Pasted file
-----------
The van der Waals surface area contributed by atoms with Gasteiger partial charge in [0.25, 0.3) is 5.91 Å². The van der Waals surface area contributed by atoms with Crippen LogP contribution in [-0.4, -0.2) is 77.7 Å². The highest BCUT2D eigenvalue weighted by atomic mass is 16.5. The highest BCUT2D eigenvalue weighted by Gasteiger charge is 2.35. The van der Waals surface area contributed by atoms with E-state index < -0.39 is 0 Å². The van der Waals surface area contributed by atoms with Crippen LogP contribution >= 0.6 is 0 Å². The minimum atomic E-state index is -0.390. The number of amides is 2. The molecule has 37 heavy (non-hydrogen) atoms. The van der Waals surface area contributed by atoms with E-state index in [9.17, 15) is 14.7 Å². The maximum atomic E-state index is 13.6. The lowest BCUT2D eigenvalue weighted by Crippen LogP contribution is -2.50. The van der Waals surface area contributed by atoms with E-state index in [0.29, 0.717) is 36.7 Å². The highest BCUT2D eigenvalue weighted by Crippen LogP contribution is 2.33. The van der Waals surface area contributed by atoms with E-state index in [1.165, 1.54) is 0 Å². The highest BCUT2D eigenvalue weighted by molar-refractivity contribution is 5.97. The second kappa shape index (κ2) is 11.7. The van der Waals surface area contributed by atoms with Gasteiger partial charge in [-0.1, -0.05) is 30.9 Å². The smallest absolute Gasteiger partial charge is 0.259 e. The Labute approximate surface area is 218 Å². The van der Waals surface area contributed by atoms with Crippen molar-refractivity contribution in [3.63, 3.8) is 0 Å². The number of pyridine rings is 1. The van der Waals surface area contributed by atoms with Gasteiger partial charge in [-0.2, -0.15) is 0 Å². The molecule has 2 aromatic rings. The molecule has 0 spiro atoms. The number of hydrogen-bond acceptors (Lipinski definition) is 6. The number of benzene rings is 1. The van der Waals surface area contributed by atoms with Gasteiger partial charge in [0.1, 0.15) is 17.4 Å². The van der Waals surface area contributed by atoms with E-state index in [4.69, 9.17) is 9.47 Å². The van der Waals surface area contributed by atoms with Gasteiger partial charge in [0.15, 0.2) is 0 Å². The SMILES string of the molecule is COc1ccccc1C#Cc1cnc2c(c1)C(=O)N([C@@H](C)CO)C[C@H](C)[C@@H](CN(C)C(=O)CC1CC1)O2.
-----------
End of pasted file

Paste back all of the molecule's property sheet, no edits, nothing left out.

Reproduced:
The van der Waals surface area contributed by atoms with Gasteiger partial charge in [0.25, 0.3) is 5.91 Å². The van der Waals surface area contributed by atoms with Crippen LogP contribution in [-0.4, -0.2) is 77.7 Å². The highest BCUT2D eigenvalue weighted by atomic mass is 16.5. The highest BCUT2D eigenvalue weighted by Gasteiger charge is 2.35. The van der Waals surface area contributed by atoms with E-state index < -0.39 is 0 Å². The van der Waals surface area contributed by atoms with Crippen LogP contribution >= 0.6 is 0 Å². The minimum atomic E-state index is -0.390. The number of amides is 2. The molecule has 37 heavy (non-hydrogen) atoms. The van der Waals surface area contributed by atoms with E-state index in [9.17, 15) is 14.7 Å². The maximum atomic E-state index is 13.6. The lowest BCUT2D eigenvalue weighted by Crippen LogP contribution is -2.50. The van der Waals surface area contributed by atoms with E-state index in [0.29, 0.717) is 36.7 Å². The highest BCUT2D eigenvalue weighted by Crippen LogP contribution is 2.33. The van der Waals surface area contributed by atoms with E-state index in [1.165, 1.54) is 0 Å². The highest BCUT2D eigenvalue weighted by molar-refractivity contribution is 5.97. The second kappa shape index (κ2) is 11.7. The van der Waals surface area contributed by atoms with Gasteiger partial charge in [-0.1, -0.05) is 30.9 Å². The smallest absolute Gasteiger partial charge is 0.259 e. The Labute approximate surface area is 218 Å². The van der Waals surface area contributed by atoms with Crippen molar-refractivity contribution in [3.63, 3.8) is 0 Å². The number of pyridine rings is 1. The van der Waals surface area contributed by atoms with Gasteiger partial charge in [-0.2, -0.15) is 0 Å². The molecule has 2 aromatic rings. The molecule has 0 spiro atoms. The number of hydrogen-bond acceptors (Lipinski definition) is 6. The number of benzene rings is 1. The van der Waals surface area contributed by atoms with Gasteiger partial charge in [0.1, 0.15) is 17.4 Å². The van der Waals surface area contributed by atoms with E-state index in [4.69, 9.17) is 9.47 Å². The van der Waals surface area contributed by atoms with Gasteiger partial charge in [0.15, 0.2) is 0 Å². The SMILES string of the molecule is COc1ccccc1C#Cc1cnc2c(c1)C(=O)N([C@@H](C)CO)C[C@H](C)[C@@H](CN(C)C(=O)CC1CC1)O2.